How to Handle Default Student Loans to Improve Your Credit Scores.

student loans

If you're wrestling with default student loans, you're not alone. As a credit attorney I would estimate that about 95% of the credit reports I review have defaulted student loans.

One client had paid approximately $12,000 against an original student loan debt of about $24,000 before she became unemployed. She soon began to receive threatening collection calls from debt collection companies. Sound familiar?

After exhausting her unemployment deferments, she tried to negotiate a payment plan or a debt settlement agreement. However, the debt collection companies simply resorted to unfair debt collection practices by threatening her with wage garnishment of her unemployment benefits, even though they may not be permitted to do so. Federally guaranteed student loans are usually exempt from wage garnishment of unemployment benefits.

If your situation is similar, you should know that debt collectors are usually very aggressive in collecting student loan debt because they know that most government backed student loans are almost never dischargeable in bankruptcy and usually have an unlimited statute of limitations.

To make matters worse, a notice of default student loan can remain on your credit report until cleared and they can pursue wage garnishment without filing a law suit or judgment. Finally, your tax refund may be garnished. As a result, debt collectors may not be eager to discuss any type of debt settlement offers.

But there is hope. As a borrower in default, The Higher Education Opportunity Act arms you with the right to negotiate a "reasonable and affordable" payment plan to cure your defaulted federally guaranteed student loans. Here's the best part. You get to define what's reasonable and affordable!

You get a one time opportunity to make 9 consecutive reasonable and affordable monthly payments to rehabilitate your defaulted student loans. Sure, the debt collection agencies will try to persuade you to pay what they deem reasonable and affordable, but at the end of the day, they have to accept your determination. So don't let them intimidate you.

How to Rehabilitate Your Defaulted Student Loans

Here's what you need to do...

  1. Make a budget to determine how much you feel you can pay against your default student loans.
  2. Let the debt collection company know that you intend to set up a "reasonable and affordable" payment plan as permitted by The Higher Education Opportunity Act.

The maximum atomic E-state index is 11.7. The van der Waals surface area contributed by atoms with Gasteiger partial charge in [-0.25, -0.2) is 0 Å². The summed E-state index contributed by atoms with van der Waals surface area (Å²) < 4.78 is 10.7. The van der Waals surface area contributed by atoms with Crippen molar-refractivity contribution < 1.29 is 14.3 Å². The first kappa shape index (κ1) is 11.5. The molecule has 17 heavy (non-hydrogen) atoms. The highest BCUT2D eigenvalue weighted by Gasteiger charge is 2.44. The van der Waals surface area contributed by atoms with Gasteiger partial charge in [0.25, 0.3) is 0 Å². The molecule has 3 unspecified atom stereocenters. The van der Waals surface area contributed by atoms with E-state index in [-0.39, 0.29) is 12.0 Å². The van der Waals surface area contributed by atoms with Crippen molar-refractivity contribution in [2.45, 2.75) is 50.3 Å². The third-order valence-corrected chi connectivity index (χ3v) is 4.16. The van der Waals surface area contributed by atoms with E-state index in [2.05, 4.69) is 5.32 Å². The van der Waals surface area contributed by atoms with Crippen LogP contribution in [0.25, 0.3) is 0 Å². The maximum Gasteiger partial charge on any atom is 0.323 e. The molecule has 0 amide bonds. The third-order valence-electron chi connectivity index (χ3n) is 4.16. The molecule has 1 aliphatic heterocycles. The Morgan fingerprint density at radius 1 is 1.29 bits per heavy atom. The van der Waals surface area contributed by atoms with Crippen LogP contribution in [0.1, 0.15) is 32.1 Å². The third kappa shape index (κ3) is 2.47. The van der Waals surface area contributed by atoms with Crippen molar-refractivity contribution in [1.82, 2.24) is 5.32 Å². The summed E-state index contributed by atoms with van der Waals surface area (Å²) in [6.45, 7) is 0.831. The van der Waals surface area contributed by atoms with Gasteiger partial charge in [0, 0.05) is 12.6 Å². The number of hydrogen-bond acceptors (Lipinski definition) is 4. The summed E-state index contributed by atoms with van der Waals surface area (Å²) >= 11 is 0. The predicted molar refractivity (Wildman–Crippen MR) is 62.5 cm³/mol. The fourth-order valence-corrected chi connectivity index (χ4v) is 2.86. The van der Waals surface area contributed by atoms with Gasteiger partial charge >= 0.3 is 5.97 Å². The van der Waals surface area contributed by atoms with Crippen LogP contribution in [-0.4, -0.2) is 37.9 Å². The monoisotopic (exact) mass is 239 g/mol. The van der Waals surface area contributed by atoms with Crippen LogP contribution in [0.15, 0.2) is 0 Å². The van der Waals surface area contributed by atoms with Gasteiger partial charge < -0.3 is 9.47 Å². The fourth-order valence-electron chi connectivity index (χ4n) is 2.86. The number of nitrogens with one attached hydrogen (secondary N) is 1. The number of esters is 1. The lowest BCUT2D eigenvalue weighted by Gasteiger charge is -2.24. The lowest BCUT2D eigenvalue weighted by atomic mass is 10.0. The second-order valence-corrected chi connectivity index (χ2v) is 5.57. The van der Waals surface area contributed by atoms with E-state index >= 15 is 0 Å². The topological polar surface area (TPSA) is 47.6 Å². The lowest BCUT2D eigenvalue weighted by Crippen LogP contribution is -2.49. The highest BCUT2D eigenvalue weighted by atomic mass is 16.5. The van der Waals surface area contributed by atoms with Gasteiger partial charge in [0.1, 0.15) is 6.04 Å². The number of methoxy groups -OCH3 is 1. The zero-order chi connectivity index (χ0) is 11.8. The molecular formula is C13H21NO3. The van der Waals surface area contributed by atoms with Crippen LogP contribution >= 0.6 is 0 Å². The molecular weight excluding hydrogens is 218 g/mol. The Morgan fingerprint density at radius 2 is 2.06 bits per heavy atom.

3. Send the debt collection company your proposed payment plan. They will probably require you to complete a U.S. Department of Education Financial Disclosure Statement to prove you have a financial hardship. Also beware that the debt collector may aggressively try to persuade you to pay an amount that you may not agree with. Don't worry about it; ultimately they have to accept your determination of what's affordable for you to pay.
  4. Make sure you document your request for a reasonable and affordable payment plan and include any supporting documentation to justify your proposed payments. Send the documents by certified mail, return receipt requested, and keep copies of everything!
  5. Review the final approved payment plan to make sure you are in agreement with all of it's provisions and then sign and return the plan. Then start making payments.

10 Year Repayment+ Plan

Once you complete 9 consecutive monthly payments, you should receive a notice that your default student loan was rehabilitated and resold to a lender. But keep in mind that your new payments may be higher than the 9 consecutive payments you made under your repayment plan.

That's because the new lender will place you on the standard 10 year repayment plan. However you may qualify for the Income Based Repayment (IBR) plan or a graduated repayment plan to make your payments more affordable.

Finally, your student loans should no longer be reported as delinquent accounts. However, I cannot over emphasize the importance of keeping copies of your documents. Because in many instances you may have to use them to file credit disputes with the credit bureaus to fix your own credit; or if you hire a reputable credit repair organization to help you legally improve your credit.

If you need help regarding your defaulted student loan, here's a really good resource for Student Loan Borrower Assistance.

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